Neighbourhood House Coordination Program

A neighbourhood house is where people can become involved in community events, find out about other services or activities in the area, join a class or support group or take up an activity for fun and enjoyment.

About the Neighbourhood House Coordination Program

The Neighbourhood House Coordination Program (NHCP) provides funding to over 350 neighbourhood houses and neighbourhood house networks across Victoria to:

1. Support the provision of community development programs and activities which lead to community-strengthening outcomes through:

  • Supporting diversity by promoting community participation and inclusion
  • Facilitating community development and capacity building in support of individuals and groups within communities
  • Supporting life-long learning opportunities for people to improve their training and employment pathways and community participation

2. Support community development processes to address locally identified priorities and needs through:

  • Community consultation
  • Development of agreed community responses to identified priorities and needs
  • Identification of partners and funding sources.

Minor Capital Works Non-recurrent grants 

As part of the 2018-19 Victorian State Budget 36 neighbourhood houses will share more than $460,000 of funding through the Minor Capital Works Non-Recurrent Grants program. 

26 neighbourhood houses will receive grants of up to $10,000 for minor works, equipment and communication technology upgrades and 10 neighbourhood houses will receive grants of up to $30,000 to implement small-scale infrastructure modifications to improve accessibility.

Minor works, equipment and communication technology upgrades recipients

  • Bellarine Living and Learning Centre
  • Braybrook and Maidstone Neighbourhood House
  • Corryong Neighbourhood Centre
  • Cranbourne Community House
  • Creeds Farm Living and Learning Centre
  • Creswick Neighbourhood Centre
  • Deer Park Neighbourhood House
  • Doveton Neighbourhood Learning Centre
  • Emerald Community House
  • Endeavour Hills Neighbourhood Centre
  • Hallam Community Learning Centre
  • Mill Park Community House
  • Moongala Women's Collective Community House
  • Torquay Community House
  • Sunbury Neighbourhood House
  • Stawell Neighbourhood House
  • Springvale Neighbourhood House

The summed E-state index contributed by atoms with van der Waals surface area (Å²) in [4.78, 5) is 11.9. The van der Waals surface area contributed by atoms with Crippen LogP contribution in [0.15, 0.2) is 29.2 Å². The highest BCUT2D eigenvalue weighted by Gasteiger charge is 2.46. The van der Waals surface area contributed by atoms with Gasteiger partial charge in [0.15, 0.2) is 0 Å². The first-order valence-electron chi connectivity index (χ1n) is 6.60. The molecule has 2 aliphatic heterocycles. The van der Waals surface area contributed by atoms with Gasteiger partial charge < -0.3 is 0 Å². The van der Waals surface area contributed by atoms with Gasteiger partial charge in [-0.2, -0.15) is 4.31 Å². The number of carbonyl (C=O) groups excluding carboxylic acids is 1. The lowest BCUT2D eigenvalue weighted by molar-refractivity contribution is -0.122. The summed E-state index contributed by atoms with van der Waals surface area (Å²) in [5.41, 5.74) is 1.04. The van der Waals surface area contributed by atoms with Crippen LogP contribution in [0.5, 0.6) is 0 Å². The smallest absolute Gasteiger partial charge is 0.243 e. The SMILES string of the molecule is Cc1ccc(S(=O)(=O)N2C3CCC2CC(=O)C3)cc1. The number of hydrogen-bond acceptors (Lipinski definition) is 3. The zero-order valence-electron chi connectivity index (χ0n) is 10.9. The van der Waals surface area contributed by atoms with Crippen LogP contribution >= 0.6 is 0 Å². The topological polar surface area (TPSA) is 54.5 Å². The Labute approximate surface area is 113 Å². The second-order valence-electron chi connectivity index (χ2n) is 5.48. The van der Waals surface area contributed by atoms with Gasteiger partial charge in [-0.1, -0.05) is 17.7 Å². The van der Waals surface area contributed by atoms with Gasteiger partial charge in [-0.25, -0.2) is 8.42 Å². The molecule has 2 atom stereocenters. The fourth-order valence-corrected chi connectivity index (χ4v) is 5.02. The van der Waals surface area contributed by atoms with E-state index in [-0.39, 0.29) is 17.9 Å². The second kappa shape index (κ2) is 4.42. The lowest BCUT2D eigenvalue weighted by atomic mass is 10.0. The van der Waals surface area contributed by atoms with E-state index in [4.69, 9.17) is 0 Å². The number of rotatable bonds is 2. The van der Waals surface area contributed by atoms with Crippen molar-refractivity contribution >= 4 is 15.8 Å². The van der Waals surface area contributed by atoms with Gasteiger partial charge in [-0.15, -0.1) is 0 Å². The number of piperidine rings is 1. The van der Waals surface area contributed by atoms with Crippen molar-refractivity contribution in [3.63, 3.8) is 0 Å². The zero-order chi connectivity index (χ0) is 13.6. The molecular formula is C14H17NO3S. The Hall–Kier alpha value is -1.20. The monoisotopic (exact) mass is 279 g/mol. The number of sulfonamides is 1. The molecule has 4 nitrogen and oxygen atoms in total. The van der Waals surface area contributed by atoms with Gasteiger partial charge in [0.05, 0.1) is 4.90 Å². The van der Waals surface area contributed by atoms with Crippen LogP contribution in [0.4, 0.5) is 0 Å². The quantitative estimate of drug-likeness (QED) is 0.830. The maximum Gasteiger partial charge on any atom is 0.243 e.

• South Shepparton Community Centre
  • Reynard Street Neighbourhood House
  • Power Neighbourhood House
  • Portarlington Neighbourhood House
  • Port Melbourne Neighbourhood Centre
  • Open Door Neighbourhood House
  • Noble Park Community Centre
  • Murray Avenue Community House
  • Wellsprings for Women.

Small-scale infrastructure modifications to improve accessibility recipients

  • Corinella and District Community Centre
  • Godfrey Street Community House
  • Goonawarra Neighbourhood House
  • Lyrebird Community Centre
  • Olympic Adult Education
  • Orwil Street Community House
  • Spotswood Community House
  • St. Arnaud Neighbourhood House
  • Tatura Community House
  • Warracknabeal Neighbourhood House and Learning Centre.

2018-19 funding increase- closed to applications

Through the 2018-19 State Budget the Victorian Government has committed an additional investment of $21.8 million over four years for the Neighbourhood House Coordination Program for:

  • Additional coordination hours to funded houses receiving less than 25 hours per week
  • Increased funding to Neighbourhood House Networks to deliver additional hours of support to neighbourhood houses
  • Coordination hours available to new or existing unfunded neighbourhood houses. Newly funded houses are listed below.
  • Newly funded neighbourhood houses

    This funding was for coordination hours for new or existing unfunded neighbourhood houses. Eligible organisations were able to apply for up to 25 coordination hours per week. The successful recipients of this funding are:

    • Ballarat East Neighbourhood Centre